Like many visitors, vice president of Stantec Architects David Martin was curious about the story behind the making of the current Skip Garden. How had this unlikely assemblage of structures been created and in such an unexpected location? We got talking and collaboration was the word that caught his attention.
I explained how the Skip Garden has emerged through creative engagement of a diverse range of stakeholders. One aspect of this has been learning to resist the need to pin everything down. This has enabled a different, less controlling rhythm to come through - a rhythm that is more aligned to the collaborative patterns of nature. During the time we have been working amidst the intense construction of the new King’s Cross development we have observed the desire for a more organic and potentially more creative way of doing things. This is not just between the Global Generation team, but also with the businesses and other institutions with whom we collaborate. Inevitably, we have been faced with the sometimes constraining requirements of planning permissions, building regulations and complex legal agreements. However, time and time again we have witnessed a hope - a belief - in a lesser-known and, I would say, more enchanted world that lies within the mechanical world. Consequently, the agreements our lawyers have produced have been cleverly couched in phrases such as ‘with reasonable endeavor’.
Collaboration is a theme that is deeply ingrained in the DNA of what Global Generation and the Skip Garden is all about – whether it is in the garden, the kitchen or the way we think about leadership in the organisation as a whole. This extends to the professionals who have worked with us. The current Skip Garden was led by Jan Kattein and Julia King, tutors from the UCL Bartlett School of Architecture whose respective PhD research highlighted collaborative ways of working. The spirit of how the garden was created seems to provide an unspoken call for others to get involved in its future iterations. It was no surprise to me that not long after our conversation David emailed to ask if his office could come and volunteer their time and learn more about collaboration in the Skip Garden.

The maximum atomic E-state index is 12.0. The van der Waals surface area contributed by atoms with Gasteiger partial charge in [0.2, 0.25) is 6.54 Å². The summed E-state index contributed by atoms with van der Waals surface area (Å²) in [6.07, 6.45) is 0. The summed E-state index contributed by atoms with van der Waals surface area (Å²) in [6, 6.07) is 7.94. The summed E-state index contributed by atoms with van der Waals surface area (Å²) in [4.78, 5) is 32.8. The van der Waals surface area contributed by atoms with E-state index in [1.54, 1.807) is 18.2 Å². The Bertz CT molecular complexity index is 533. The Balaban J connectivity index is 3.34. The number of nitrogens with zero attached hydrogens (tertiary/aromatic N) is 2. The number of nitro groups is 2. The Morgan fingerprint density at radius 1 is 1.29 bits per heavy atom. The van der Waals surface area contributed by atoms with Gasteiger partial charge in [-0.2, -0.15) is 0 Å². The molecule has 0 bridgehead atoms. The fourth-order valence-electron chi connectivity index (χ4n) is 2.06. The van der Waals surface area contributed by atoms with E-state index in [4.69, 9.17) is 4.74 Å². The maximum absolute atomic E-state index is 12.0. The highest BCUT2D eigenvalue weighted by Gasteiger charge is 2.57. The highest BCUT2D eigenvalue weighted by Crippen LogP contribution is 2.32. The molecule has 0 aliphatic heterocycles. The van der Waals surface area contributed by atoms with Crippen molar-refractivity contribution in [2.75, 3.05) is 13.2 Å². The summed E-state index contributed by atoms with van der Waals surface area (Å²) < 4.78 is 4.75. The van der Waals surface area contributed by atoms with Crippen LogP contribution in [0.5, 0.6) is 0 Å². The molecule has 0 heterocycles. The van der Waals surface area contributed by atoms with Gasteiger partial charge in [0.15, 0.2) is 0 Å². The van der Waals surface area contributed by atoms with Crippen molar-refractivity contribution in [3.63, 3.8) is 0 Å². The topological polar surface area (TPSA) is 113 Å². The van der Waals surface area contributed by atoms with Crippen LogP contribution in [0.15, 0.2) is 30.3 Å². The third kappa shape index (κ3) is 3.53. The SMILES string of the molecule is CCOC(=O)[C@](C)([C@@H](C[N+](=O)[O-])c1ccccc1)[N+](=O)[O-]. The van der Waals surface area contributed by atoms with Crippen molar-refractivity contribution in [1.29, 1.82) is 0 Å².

Many of the stories and ways of working that have begun in the Skip Garden with children and teenagers find their way into these volunteer days for businesses employees. The day with the team of architects from Stantec was no exception. We began with a telling of the traditional Maori story of the three baskets of knowledge - on an understanding of self, other and connection. This knowledge was given to the tallest tree in the forest so that humans would walk well on the earth. The story is an invitation to think about qualities that are important in cultivating conditions for collaboration between ourselves and the natural world. As we sat in a circle, words like listening, care, perseverance and patience were spoken between us - qualities which informed the hands-on action of the day.
One team broke up pallets, then measured, sawed, positioned and nailed the wood onto a new chevron façade for the Skip Garden Kitchen. Meanwhile, another team designed and built a new bench out of 400-year-old timber sourced from the Granary building in King’s Cross.
At the end of the day, each of us reflected on the collaborative qualities we had experienced throughout the day. We did this through the ritual of ‘freefall writing’ and sharing with the group. These are some of the words that came:
Listening: You have everything you need; just look around you and listen.
Awake: As the day progressed, I embodied that thought of being mindful of all the little activities that this communal space fosters.
Creative: Today I proved to myself that I can be creative far from a desk and a PC, and, more importantly, I felt we are creative together as a team.
Patience: I started to cut up the pallets for the chevron wall all guns blazing - I didn’t get very far. I learnt to slow down and developed a good technique - slow, rhythmic and sure.
Many thanks to Stantec and the countless others whose enthusiasm and hard work is what brings the Skip Garden to life.